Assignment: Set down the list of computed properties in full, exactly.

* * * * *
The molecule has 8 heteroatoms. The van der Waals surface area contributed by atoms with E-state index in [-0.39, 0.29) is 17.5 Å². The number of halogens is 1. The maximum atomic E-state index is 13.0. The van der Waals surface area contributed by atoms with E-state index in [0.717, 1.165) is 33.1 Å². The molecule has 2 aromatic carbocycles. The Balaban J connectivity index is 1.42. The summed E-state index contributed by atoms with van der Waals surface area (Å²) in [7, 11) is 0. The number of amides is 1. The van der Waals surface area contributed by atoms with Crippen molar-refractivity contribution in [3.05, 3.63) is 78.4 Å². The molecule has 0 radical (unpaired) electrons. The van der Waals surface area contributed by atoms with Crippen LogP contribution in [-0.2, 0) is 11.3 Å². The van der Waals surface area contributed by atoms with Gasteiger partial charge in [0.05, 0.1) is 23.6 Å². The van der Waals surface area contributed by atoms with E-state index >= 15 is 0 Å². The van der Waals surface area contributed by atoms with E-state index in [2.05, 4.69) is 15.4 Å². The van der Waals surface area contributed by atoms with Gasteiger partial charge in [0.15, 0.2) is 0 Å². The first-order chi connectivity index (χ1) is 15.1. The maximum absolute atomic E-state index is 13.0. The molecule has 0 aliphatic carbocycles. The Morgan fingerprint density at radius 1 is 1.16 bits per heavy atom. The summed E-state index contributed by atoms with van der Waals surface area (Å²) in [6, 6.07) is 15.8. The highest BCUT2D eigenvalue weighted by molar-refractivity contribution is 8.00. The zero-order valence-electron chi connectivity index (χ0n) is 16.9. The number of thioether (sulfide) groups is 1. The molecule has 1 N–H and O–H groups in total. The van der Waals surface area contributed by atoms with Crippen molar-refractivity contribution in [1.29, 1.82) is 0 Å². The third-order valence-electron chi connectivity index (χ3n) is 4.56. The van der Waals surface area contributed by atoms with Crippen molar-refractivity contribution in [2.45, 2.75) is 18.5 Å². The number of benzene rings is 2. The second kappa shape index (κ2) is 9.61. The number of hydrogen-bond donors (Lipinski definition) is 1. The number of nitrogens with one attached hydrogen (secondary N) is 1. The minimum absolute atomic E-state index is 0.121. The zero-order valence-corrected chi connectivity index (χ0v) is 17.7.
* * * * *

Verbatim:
The molecule has 8 heteroatoms. The van der Waals surface area contributed by atoms with E-state index in [-0.39, 0.29) is 17.5 Å². The number of halogens is 1. The maximum atomic E-state index is 13.0. The van der Waals surface area contributed by atoms with E-state index in [0.717, 1.165) is 33.1 Å². The molecule has 2 aromatic carbocycles. The Balaban J connectivity index is 1.42. The summed E-state index contributed by atoms with van der Waals surface area (Å²) in [7, 11) is 0. The number of amides is 1. The van der Waals surface area contributed by atoms with Crippen molar-refractivity contribution in [3.05, 3.63) is 78.4 Å². The molecule has 0 radical (unpaired) electrons. The van der Waals surface area contributed by atoms with Crippen LogP contribution in [-0.2, 0) is 11.3 Å². The van der Waals surface area contributed by atoms with Gasteiger partial charge in [0.05, 0.1) is 23.6 Å². The van der Waals surface area contributed by atoms with E-state index >= 15 is 0 Å². The van der Waals surface area contributed by atoms with E-state index in [2.05, 4.69) is 15.4 Å². The van der Waals surface area contributed by atoms with Gasteiger partial charge in [0.15, 0.2) is 0 Å². The first-order chi connectivity index (χ1) is 15.1. The maximum absolute atomic E-state index is 13.0. The molecule has 0 aliphatic carbocycles. The Morgan fingerprint density at radius 1 is 1.16 bits per heavy atom. The summed E-state index contributed by atoms with van der Waals surface area (Å²) in [6, 6.07) is 15.8. The highest BCUT2D eigenvalue weighted by molar-refractivity contribution is 8.00. The zero-order valence-electron chi connectivity index (χ0n) is 16.9. The number of thioether (sulfide) groups is 1. The molecule has 1 N–H and O–H groups in total. The van der Waals surface area contributed by atoms with Crippen molar-refractivity contribution in [1.29, 1.82) is 0 Å². The third-order valence-electron chi connectivity index (χ3n) is 4.56. The van der Waals surface area contributed by atoms with Crippen molar-refractivity contribution in [2.45, 2.75) is 18.5 Å². The number of benzene rings is 2. The second kappa shape index (κ2) is 9.61. The number of hydrogen-bond donors (Lipinski definition) is 1. The number of nitrogens with one attached hydrogen (secondary N) is 1. The minimum absolute atomic E-state index is 0.121. The zero-order valence-corrected chi connectivity index (χ0v) is 17.7.